And so that was my first night back from Australia, including the nights leading up to my arrival in the U.S.. I am definitely happy to have a break from a regimented schedule of classes, projects, and exams at University of Queensland. Now, after a week of being back in the U.S.,  I am starting to feel fully adjusted to living back at home. Looking forward, I have decided to return to learning Mandarin, a language I have studied in my childhood. I have picked up a winter job at the Frog Pond as a skate guard, something that will keep me active until I return back to college. I have also grown to have stronger culinary interests from taking food classes in Brisbane, made possible by a Student Initiatives Fund grant from my college. In the present, I am enjoying home-cooked traditional Cantonese-style dishes, which has helped me return to a more simple carb and vegetable diet.

Memories of presenting a day’s worth of research on Stradbroke Island, getting caught in that deluge of rain that ruined my laptop, daily hikes through Lamington and Girraween, and the feeling of finishing a four day research project on the Great Barrier Reef are memories of a lifetime. With these experiences I have had abroad in Australia, I already feel that I have a stronger background in my biology major. I will miss the 31 students and 9 staff from my study abroad program. I will miss the great food that my host family always made for dinner around the TV set, and scrumptious “snags” on white bread.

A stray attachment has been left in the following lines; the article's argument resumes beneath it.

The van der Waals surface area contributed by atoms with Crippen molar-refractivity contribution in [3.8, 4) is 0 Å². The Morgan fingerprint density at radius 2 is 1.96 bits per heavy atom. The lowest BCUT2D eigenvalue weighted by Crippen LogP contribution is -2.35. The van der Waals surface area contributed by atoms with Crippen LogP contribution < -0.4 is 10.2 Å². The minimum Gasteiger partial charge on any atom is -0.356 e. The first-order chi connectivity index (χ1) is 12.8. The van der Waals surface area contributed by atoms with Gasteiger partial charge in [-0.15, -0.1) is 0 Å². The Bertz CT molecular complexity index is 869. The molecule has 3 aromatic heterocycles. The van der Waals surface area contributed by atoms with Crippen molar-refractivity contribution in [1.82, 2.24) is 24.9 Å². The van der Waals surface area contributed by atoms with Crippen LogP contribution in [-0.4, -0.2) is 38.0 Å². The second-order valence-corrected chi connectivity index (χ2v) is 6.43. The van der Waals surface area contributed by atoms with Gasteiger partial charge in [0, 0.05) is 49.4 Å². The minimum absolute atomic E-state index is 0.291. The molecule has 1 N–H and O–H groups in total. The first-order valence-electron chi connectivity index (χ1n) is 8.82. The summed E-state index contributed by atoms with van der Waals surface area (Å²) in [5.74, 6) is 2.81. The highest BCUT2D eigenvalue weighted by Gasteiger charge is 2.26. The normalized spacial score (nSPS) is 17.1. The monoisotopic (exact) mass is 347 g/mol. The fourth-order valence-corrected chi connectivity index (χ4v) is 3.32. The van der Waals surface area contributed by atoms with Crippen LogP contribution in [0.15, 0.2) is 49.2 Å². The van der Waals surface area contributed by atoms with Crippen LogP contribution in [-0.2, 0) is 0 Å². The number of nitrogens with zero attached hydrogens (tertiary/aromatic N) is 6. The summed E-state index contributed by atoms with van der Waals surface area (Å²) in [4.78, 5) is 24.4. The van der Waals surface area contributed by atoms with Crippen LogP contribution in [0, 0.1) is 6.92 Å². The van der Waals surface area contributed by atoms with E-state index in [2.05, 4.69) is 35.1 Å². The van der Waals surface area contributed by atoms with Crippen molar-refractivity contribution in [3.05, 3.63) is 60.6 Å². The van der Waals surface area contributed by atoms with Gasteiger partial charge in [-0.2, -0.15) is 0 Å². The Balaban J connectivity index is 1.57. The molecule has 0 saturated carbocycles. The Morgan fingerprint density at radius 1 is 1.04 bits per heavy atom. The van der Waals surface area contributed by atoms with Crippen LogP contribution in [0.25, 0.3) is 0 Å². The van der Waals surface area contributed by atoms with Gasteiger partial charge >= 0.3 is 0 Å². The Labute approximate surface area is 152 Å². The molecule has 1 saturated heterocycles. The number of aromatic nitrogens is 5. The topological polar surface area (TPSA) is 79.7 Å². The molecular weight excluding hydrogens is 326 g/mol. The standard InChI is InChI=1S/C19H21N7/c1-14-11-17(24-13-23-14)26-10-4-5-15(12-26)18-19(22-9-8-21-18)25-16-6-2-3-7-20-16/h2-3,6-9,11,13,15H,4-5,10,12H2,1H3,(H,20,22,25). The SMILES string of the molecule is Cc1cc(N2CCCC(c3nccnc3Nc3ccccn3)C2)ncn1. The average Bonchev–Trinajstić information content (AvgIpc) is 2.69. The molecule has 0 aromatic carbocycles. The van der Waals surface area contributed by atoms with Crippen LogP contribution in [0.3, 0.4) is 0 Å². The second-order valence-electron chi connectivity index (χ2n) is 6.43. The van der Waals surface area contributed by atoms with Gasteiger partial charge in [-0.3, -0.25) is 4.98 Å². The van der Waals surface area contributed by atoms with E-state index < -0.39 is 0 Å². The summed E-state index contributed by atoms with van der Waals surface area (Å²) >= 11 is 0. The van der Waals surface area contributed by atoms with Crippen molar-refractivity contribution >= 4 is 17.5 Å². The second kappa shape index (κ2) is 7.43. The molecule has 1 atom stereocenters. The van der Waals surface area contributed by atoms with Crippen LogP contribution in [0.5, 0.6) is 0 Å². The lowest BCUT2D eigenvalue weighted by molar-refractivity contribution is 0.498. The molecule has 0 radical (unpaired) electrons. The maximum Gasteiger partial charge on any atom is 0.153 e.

This has been my semester abroad in Brisbane, Australia. Cheers to change and growing up in today’s modern world.

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Filed under Oceania, Raymond in Australia

The Blur of City Life: Rebuilding My Past, Present, and Future

I landed in Australia on the 21st of August. Today is the 11th of November, nearly three months after my Virgin Australia international flight touched down in Brisbane International Airport. Everyday has been a new experience. On one day, I am riding my bike precariously close to cars driving on high speed lanes, and another day I am studying in a cubicle at one of three libraries I regularly go to on the University of Queensland (UQ) campus, taking part in an act that tens of thousands of students here at UQ participate in.

Life in Brisbane comes by in a blur. Waiting for the bus at one of the central transit centers is a hair-raising experience. The process is like this:

1) Look up on the timetable and remember when your bus is coming.

2) Look up at the electronic arrivals board and see if your bus is on time or late (which is often enough).

3) Concentrate on recognizing that your bus with the correct number is coming into the station.

4) Flag the bus down to stop at the station immediately. If you have not done so, then you missed your bus already because it has already driven off.